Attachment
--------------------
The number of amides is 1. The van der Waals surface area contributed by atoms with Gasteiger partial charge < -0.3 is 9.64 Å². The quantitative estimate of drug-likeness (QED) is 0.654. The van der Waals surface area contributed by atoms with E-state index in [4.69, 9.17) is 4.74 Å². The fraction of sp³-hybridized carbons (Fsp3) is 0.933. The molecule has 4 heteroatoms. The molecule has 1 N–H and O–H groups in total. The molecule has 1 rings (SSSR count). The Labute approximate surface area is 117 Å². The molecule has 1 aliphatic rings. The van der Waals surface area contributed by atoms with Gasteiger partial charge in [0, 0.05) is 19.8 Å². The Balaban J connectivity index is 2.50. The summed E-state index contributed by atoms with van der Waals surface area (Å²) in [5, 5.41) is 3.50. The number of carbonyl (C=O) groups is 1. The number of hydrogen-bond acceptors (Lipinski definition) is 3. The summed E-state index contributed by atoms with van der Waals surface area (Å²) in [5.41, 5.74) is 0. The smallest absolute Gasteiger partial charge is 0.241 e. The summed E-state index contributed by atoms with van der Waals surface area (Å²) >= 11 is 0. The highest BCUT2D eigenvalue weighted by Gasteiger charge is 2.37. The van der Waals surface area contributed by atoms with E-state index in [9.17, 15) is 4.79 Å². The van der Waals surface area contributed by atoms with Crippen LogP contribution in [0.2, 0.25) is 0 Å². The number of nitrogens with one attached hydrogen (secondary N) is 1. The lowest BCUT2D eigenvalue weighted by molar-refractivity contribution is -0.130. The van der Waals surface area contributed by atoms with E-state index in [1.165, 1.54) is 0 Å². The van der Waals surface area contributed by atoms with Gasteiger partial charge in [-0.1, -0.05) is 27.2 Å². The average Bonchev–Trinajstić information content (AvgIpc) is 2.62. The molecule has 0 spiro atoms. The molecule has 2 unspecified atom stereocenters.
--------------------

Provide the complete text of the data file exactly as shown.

The number of amides is 1. The van der Waals surface area contributed by atoms with Gasteiger partial charge < -0.3 is 9.64 Å². The quantitative estimate of drug-likeness (QED) is 0.654. The van der Waals surface area contributed by atoms with E-state index in [4.69, 9.17) is 4.74 Å². The fraction of sp³-hybridized carbons (Fsp3) is 0.933. The molecule has 4 heteroatoms. The molecule has 1 N–H and O–H groups in total. The molecule has 1 rings (SSSR count). The Labute approximate surface area is 117 Å². The molecule has 1 aliphatic rings. The van der Waals surface area contributed by atoms with Gasteiger partial charge in [0, 0.05) is 19.8 Å². The Balaban J connectivity index is 2.50. The summed E-state index contributed by atoms with van der Waals surface area (Å²) in [5, 5.41) is 3.50. The number of carbonyl (C=O) groups is 1. The number of hydrogen-bond acceptors (Lipinski definition) is 3. The summed E-state index contributed by atoms with van der Waals surface area (Å²) in [5.41, 5.74) is 0. The smallest absolute Gasteiger partial charge is 0.241 e. The summed E-state index contributed by atoms with van der Waals surface area (Å²) >= 11 is 0. The highest BCUT2D eigenvalue weighted by Gasteiger charge is 2.37. The van der Waals surface area contributed by atoms with E-state index in [9.17, 15) is 4.79 Å². The van der Waals surface area contributed by atoms with Crippen LogP contribution in [0.2, 0.25) is 0 Å². The number of nitrogens with one attached hydrogen (secondary N) is 1. The lowest BCUT2D eigenvalue weighted by molar-refractivity contribution is -0.130. The van der Waals surface area contributed by atoms with E-state index in [1.165, 1.54) is 0 Å². The van der Waals surface area contributed by atoms with Gasteiger partial charge in [-0.1, -0.05) is 27.2 Å². The average Bonchev–Trinajstić information content (AvgIpc) is 2.62. The molecule has 0 spiro atoms. The molecule has 2 unspecified atom stereocenters.